Scavenger Hunt

So, how do we harness the power of technology to enhance the outdoor education experience? One creative approach is to integrate digital tools and apps into traditional outdoor activities. Take, for example, the classic scavenger hunt. Instead of relying on pen and paper, students can use their smartphones to snap photos of items on their list, turning the hunt into a multimedia adventure.

Plant and Wildlife Identification

There are various apps that allow educators to teach students about the variety of flora and fauna in this world.

For those interested in wildlife, the iTrack Wildlife app offers a fascinating glimpse into the world of animal tracks. For a small fee, users can unlock a treasure trove of information about different species and their distinctive footprints, helping them identify tracks they encounter in the wild.

There is also an app called PlantNet Plant Identification that allows anyone to identify different plants they encounter in the wild. This app is not only a great source to name plants, but it also helps science. Every image you take is analyzed by scientists around the world and it ultimately provides a better understanding of the evolution of plant biodiversity.

Camping and Space

Camping trips take on a whole new dimension with the Night Sky app, which transforms the evening sky into a celestial playground. With just a few taps, students can pinpoint constellations, track the movement of satellites, and marvel at the beauty of distant galaxies. It's a perfect blend of science and wonder that will ignite their curiosity and inspire a lifelong love of astronomy.

Outdoor Electronic Technologies

Everything around us is powered by electronics in some form or another. So, it should also be of utmost importance to teach students how sensors collect information from around us and log them for scientists to use and provide us with great services like weather forecasting and smart agriculture.  

Digital weather stations provide a hands-on way for students to collect data and observe how weather patterns change in different environments. Whether it's monitoring temperature fluctuations in a park or tracking rainfall in a garden, these devices offer a fun and interactive way to learn about the natural forces that shape our world.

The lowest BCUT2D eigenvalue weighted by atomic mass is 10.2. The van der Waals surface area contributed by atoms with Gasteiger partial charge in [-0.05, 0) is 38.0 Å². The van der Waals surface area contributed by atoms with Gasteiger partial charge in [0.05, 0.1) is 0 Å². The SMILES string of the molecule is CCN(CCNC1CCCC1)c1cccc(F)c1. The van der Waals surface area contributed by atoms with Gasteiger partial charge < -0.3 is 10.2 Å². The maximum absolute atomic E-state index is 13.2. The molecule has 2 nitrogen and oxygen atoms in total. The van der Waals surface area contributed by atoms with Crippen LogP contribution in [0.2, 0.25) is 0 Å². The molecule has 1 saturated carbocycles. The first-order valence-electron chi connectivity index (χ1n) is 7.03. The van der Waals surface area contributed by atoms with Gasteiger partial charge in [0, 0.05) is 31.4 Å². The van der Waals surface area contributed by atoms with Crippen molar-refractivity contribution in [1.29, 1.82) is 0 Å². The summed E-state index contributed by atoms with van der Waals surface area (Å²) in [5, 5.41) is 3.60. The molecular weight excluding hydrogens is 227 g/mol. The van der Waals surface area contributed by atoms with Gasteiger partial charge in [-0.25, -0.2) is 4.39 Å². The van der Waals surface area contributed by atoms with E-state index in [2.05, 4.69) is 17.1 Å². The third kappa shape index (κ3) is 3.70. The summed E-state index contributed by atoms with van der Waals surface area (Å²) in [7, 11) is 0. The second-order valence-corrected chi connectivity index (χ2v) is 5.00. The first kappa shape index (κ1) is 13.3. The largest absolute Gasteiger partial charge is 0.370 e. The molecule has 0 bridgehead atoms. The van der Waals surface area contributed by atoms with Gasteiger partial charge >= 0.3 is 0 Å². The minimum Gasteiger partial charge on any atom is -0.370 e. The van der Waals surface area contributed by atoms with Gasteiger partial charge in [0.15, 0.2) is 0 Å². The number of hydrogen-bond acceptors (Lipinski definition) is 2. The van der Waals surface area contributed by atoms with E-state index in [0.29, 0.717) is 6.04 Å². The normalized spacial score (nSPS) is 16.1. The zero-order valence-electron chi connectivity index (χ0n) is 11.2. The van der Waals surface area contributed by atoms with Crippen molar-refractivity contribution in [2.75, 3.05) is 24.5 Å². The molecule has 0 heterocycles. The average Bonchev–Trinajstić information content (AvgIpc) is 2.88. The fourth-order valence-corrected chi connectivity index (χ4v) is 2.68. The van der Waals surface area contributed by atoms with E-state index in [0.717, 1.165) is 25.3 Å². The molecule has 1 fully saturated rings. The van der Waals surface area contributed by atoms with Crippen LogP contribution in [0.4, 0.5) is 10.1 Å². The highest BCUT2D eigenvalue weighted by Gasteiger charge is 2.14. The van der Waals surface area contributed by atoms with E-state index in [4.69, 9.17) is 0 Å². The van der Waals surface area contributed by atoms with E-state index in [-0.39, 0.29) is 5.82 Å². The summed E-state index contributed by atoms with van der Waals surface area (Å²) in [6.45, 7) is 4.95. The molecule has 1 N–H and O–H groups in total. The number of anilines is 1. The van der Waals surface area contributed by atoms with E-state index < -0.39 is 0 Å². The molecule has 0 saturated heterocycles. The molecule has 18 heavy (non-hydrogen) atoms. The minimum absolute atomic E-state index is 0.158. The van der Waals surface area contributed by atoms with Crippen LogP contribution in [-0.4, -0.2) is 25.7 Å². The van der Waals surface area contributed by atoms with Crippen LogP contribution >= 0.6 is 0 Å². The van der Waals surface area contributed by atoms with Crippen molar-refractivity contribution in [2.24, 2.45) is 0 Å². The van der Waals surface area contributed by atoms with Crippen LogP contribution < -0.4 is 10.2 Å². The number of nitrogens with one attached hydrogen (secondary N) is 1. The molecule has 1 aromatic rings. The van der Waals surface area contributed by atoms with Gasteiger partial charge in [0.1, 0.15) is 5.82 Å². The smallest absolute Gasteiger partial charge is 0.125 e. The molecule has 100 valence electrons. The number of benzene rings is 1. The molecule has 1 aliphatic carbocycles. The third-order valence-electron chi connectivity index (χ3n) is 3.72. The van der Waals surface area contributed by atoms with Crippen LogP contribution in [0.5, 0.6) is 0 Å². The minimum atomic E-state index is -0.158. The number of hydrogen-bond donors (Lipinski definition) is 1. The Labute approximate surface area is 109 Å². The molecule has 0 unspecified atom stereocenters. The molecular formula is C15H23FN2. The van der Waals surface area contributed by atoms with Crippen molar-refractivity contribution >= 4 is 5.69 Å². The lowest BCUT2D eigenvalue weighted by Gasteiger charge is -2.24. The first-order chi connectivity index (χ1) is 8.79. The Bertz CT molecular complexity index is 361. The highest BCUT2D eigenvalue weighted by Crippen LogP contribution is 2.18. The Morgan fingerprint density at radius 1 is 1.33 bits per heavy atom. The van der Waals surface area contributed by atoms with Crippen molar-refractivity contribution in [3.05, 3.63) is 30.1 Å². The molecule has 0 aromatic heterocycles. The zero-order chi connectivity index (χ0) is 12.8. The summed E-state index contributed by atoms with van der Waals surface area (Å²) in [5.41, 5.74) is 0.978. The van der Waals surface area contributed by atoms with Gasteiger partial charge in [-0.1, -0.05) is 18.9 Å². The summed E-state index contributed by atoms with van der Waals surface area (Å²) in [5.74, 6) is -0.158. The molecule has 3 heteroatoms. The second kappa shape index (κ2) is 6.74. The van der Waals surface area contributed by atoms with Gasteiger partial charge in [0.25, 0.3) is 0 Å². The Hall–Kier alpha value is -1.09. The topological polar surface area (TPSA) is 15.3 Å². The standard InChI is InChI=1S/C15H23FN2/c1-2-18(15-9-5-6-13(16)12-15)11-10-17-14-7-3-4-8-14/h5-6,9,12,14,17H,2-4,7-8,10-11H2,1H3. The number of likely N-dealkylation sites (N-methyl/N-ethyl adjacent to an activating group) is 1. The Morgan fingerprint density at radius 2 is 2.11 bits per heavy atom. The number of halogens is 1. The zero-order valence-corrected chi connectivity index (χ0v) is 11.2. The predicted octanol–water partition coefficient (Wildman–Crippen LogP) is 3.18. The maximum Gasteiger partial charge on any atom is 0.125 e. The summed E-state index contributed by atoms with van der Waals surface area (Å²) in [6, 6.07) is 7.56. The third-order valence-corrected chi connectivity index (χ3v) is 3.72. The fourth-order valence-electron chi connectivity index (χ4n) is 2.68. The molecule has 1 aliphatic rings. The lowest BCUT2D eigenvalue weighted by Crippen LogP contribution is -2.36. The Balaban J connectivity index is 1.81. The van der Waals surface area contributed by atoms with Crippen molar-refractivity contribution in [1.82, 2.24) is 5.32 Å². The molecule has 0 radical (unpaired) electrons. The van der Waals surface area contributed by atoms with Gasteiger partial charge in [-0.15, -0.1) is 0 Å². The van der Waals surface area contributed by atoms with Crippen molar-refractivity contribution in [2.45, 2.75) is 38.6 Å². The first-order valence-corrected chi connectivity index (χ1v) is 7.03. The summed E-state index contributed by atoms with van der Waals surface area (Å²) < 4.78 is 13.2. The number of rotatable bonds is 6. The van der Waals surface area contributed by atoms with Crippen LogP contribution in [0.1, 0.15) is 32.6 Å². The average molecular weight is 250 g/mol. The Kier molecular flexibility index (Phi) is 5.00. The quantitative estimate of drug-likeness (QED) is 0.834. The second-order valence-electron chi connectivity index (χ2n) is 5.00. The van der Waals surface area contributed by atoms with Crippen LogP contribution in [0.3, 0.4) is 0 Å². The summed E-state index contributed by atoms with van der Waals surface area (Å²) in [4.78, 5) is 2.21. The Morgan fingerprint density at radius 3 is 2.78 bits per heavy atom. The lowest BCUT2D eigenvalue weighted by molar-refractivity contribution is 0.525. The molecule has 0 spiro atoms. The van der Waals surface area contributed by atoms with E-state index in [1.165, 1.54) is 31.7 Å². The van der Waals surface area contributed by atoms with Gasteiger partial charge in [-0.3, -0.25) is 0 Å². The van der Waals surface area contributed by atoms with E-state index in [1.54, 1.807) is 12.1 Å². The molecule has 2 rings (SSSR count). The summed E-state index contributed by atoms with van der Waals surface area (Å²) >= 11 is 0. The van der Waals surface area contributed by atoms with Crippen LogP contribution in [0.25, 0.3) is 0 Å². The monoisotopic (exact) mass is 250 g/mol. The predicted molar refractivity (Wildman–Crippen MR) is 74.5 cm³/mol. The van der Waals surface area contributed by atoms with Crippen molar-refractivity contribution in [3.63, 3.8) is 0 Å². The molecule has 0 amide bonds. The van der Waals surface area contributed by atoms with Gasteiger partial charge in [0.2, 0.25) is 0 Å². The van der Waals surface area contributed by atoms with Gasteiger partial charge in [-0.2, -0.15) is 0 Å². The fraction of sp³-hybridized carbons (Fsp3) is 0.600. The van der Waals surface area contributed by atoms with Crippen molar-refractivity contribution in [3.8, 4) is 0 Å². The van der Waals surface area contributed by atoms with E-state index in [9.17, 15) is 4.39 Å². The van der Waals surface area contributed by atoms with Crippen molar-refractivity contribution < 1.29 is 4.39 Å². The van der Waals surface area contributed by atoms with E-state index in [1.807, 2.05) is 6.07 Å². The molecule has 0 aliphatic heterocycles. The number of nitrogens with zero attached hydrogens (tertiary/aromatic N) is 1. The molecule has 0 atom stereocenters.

There are also sensors like soil moisture, and sensors to measure soil nutrients which can help students get a sense of things that are not visible to the naked eye. They can be taught how to write a very simple program to log all the variables. Students can also experiment by adding nutrients, and water to see how the variables change and how to create the ideal condition for crops to grow.

Global Positioning System

In the modern world, GPS system is irreplaceable. Everybody and their grandmas need to use GPS maps like Google Maps, and Waze to get around. So, it only makes sense to start making students learn how to use GPS system effectively in all situations. Educators could hide geocaches around a certain area and give GPS coordinates to that cache. The geocache needs to lead students to different points of interest, where they can learn about nature, history, or ecology.

Giving direct GPS coordinates is good for younger students but it might be too simple for middle schoolers and above. So, older students can be given problems to be solved, or smaller problems that will give clues to where the ultimate geocache is located.

Wrapping Up

Incorporating technology into outdoor education isn't about replacing traditional methods; it's about enhancing them and opening up new possibilities for exploration and discovery. By embracing the digital age while staying true to the principles of experiential learning, educators can create truly transformative experiences that will stay with their students for a lifetime.

In this post, we looked at using technology for educational outdoor activities like scavenger hunts to take photos of various things, plant and wildlife identification to explore the local flora and fauna, camping and space exploration to identify and learn more of stars and satellites, and finally using electronic sensors to learn more about the world around them.

So, the next time you step outside with your students, don't forget to bring your smartphone along for the journey. You never know what wonders you might discover when you combine the power of technology with the beauty of the great outdoors. Happy exploring!

Technology in the Classroom: Chromebooks - Online Professional Development  Courses for Teachers - Dominican CA Online

Are you looking for something cheap, durable, and specifically made for the classroom? Well, Chromebooks are all the rage in the classroom right now, and there are multiple good reasons for it too. In this post we will go through all the reasons to consider buying Chromebooks for the classroom, reasons to not consider buying Chromebooks for the classrooms, and other alternatives to consider.

The Good

The first reason to consider Chromebooks for the classroom is its cost. You can get a good Chromebook ranging from $250 to $300. Chromebooks also have an excellent battery life for a day filled with learning.

All Chromebooks come with a special operating system known as Chrome OS. It is a light-weight operating system designed by Google that revolves around the internet. It’s light-weighted nature also helps with increasing the battery life of the device.